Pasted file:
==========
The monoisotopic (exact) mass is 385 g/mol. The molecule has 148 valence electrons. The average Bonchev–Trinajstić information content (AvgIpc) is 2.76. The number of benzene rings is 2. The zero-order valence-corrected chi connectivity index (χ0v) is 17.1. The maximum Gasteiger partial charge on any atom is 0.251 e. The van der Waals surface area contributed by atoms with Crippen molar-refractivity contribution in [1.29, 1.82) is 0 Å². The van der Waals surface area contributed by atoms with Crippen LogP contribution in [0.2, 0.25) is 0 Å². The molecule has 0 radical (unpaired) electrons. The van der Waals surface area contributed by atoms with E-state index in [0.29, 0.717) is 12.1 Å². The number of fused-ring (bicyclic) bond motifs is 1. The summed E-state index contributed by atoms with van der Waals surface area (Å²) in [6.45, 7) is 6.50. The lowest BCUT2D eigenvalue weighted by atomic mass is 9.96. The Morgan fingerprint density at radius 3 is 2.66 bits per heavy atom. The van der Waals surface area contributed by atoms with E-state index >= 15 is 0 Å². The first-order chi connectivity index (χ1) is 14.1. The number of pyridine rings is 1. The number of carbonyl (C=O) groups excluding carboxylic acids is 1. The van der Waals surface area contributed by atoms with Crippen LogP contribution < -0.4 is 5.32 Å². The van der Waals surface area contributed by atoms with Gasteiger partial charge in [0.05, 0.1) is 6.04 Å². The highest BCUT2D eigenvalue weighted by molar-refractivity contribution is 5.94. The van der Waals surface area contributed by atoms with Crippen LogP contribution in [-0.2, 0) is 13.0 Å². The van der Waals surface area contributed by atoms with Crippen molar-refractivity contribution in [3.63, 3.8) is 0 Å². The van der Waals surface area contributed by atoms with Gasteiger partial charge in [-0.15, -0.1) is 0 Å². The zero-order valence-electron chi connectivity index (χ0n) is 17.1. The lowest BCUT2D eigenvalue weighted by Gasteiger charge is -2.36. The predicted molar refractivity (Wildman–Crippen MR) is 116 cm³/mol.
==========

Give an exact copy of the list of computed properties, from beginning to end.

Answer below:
The monoisotopic (exact) mass is 385 g/mol. The molecule has 148 valence electrons. The average Bonchev–Trinajstić information content (AvgIpc) is 2.76. The number of benzene rings is 2. The zero-order valence-corrected chi connectivity index (χ0v) is 17.1. The maximum Gasteiger partial charge on any atom is 0.251 e. The van der Waals surface area contributed by atoms with Crippen molar-refractivity contribution in [1.29, 1.82) is 0 Å². The van der Waals surface area contributed by atoms with Crippen LogP contribution in [0.2, 0.25) is 0 Å². The molecule has 0 radical (unpaired) electrons. The van der Waals surface area contributed by atoms with E-state index in [0.29, 0.717) is 12.1 Å². The number of fused-ring (bicyclic) bond motifs is 1. The summed E-state index contributed by atoms with van der Waals surface area (Å²) in [6.45, 7) is 6.50. The lowest BCUT2D eigenvalue weighted by atomic mass is 9.96. The Morgan fingerprint density at radius 3 is 2.66 bits per heavy atom. The van der Waals surface area contributed by atoms with E-state index >= 15 is 0 Å². The first-order chi connectivity index (χ1) is 14.1. The number of pyridine rings is 1. The number of carbonyl (C=O) groups excluding carboxylic acids is 1. The van der Waals surface area contributed by atoms with Crippen LogP contribution < -0.4 is 5.32 Å². The van der Waals surface area contributed by atoms with Gasteiger partial charge in [0.05, 0.1) is 6.04 Å². The highest BCUT2D eigenvalue weighted by molar-refractivity contribution is 5.94. The van der Waals surface area contributed by atoms with Crippen LogP contribution in [-0.2, 0) is 13.0 Å². The van der Waals surface area contributed by atoms with Crippen molar-refractivity contribution in [3.63, 3.8) is 0 Å². The van der Waals surface area contributed by atoms with Gasteiger partial charge in [-0.15, -0.1) is 0 Å². The zero-order valence-electron chi connectivity index (χ0n) is 17.1. The lowest BCUT2D eigenvalue weighted by Gasteiger charge is -2.36. The predicted molar refractivity (Wildman–Crippen MR) is 116 cm³/mol.